Picture almost identical scenes of families and friends swarming under the blossoms in Japan, where viewings started during the Edo period, and to this day, picnicking, sipping sake and tea as depicted in kimono embroidery, woodblock prints, canvas and porcelain paintings and other arts. Duplicate this in Europe, South America, Australia, and Canada, crowding under the blossoms, perhaps like the now 50,000 trees in Vancouver, gifts from the Japanese, and you find a world enrapt.

Would some of them, wrapped in beauty, be pondering on ‘the transience of things’? And perhaps, accept with gentle sadness the ‘pathos of our existence’? If so, then viewing cherry blossoms would be for naught; it could even be a source of strength like how Japanese soldiers expecting defeat in Leyte apparently asked that they be “permitted to bloom as flowers of death”, echoing the last known message that invoked, “Sakura, Sakura”, earlier in the Battle of Peliliu (Palau), where like cherry blossoms so soon shed in millions, 10,000 said to be mostly young fell.

While I have ceased to wonder why Sakura festivals begin to swirl as soon as buds sort of break into a smile, first, and then, as if overnight, burst full-faced to cover what had been ghostly gnarled limbs in the winter, and then, in a whiff, as if by a sleight of hand, they’re gone, nothing prepared me for the subtle transformations wrought by cherry blossom storms. Think how evanescent beauty really is, how ephemeral life could be, how close our own existence to the cherry blossoms, indeed.

Published in Peregrine Notes (Alegria Imperial) at The Market Monitor, Manila, Philippines, March 16, 2015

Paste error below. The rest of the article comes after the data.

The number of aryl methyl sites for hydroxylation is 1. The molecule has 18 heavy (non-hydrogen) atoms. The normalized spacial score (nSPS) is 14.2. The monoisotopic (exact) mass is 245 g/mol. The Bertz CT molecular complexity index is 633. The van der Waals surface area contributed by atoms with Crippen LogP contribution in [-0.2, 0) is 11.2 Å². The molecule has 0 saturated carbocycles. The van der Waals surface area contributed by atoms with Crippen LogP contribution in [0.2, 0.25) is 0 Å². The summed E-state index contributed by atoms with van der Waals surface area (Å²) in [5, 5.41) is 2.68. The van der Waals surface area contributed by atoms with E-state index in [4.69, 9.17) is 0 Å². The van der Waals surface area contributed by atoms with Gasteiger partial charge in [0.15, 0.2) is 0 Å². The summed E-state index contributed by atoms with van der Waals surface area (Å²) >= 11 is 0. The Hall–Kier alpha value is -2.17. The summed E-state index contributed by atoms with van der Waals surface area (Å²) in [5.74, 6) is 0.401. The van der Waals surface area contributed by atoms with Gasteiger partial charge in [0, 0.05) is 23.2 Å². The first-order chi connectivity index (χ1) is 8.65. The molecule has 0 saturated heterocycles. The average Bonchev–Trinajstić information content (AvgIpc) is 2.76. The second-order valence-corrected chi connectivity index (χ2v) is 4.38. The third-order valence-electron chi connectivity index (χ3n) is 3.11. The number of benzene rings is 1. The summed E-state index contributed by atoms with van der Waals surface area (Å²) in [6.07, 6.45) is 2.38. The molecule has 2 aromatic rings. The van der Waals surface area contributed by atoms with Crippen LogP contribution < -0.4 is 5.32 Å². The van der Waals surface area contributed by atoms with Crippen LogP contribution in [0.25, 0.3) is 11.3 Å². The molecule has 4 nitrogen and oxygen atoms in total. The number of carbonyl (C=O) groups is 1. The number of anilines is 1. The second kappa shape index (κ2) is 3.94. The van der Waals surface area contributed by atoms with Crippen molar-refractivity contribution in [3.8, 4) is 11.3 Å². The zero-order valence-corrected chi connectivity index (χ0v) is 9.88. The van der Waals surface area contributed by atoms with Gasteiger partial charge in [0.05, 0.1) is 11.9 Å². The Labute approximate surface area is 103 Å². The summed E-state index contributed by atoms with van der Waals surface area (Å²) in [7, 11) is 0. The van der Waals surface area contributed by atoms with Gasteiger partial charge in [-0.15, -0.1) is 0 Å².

Citizenship, what does it mean?
With my certificate of Canadian Citizenship

With my certificate of Canadian Citizenship

Citizenship if acquired by birth is simply a way of life, I believe, and not thought about. In truth, I never knew what it was being a Filipino citizen. 

Was it in being solemn during the flag raising ceremonies from grade to high school? I recall how the class sergeant-at-arms used to get me back in the line because when bored I’d break out of it to talk with a seatmate, three warm bodies up. Was it joining the Girl Scouts of the Philippines?  My troop learned how to cook bean soup in the beach though it was gritty, and yes, we planted a tree on Josefa Llanes Escoda Day behind the library in our high school, with none of us touching the soil, as we formed a lunette to watch our adviser and the principal, dig and put in a mango seedling that really never grew in the two years before my batch graduated.

"Mythogyny", and anthology of BC elder women' s true stories we gathered on tape, which I co-edited

“Mythogyny”, and anthology of BC elder women’ s true stories we gathered on tape, which I co-edited

With members of Women Elders in Action (WE*ACT), the volunteer organization to which I belonged

With members of Women Elders in Action (WE*ACT), the volunteer organization to which I belonged

Was it immersing myself in Philippine history not from learning in the classroom but stories I

gathered and later lived? My first encounter with colonial history left me tongue-tied from awe in an interview I had with the late Fr. Jesus Merino, OP, then director of UST’s museum of history and sciences for our college campus paper, The Flame.

If a moment in time had some kind of spirit, that interview must have cast a spell on me, so much so that I married a restoration architect, the late Felix N. Imperial II, who lived and breathed not only the ruins of Intramuros but the history and mythic stories embedded in them. One historical perception he inculcated in me is this: with thicker defense lines landward than seaward, the Spaniards definitely feared not invaders but Filipinos.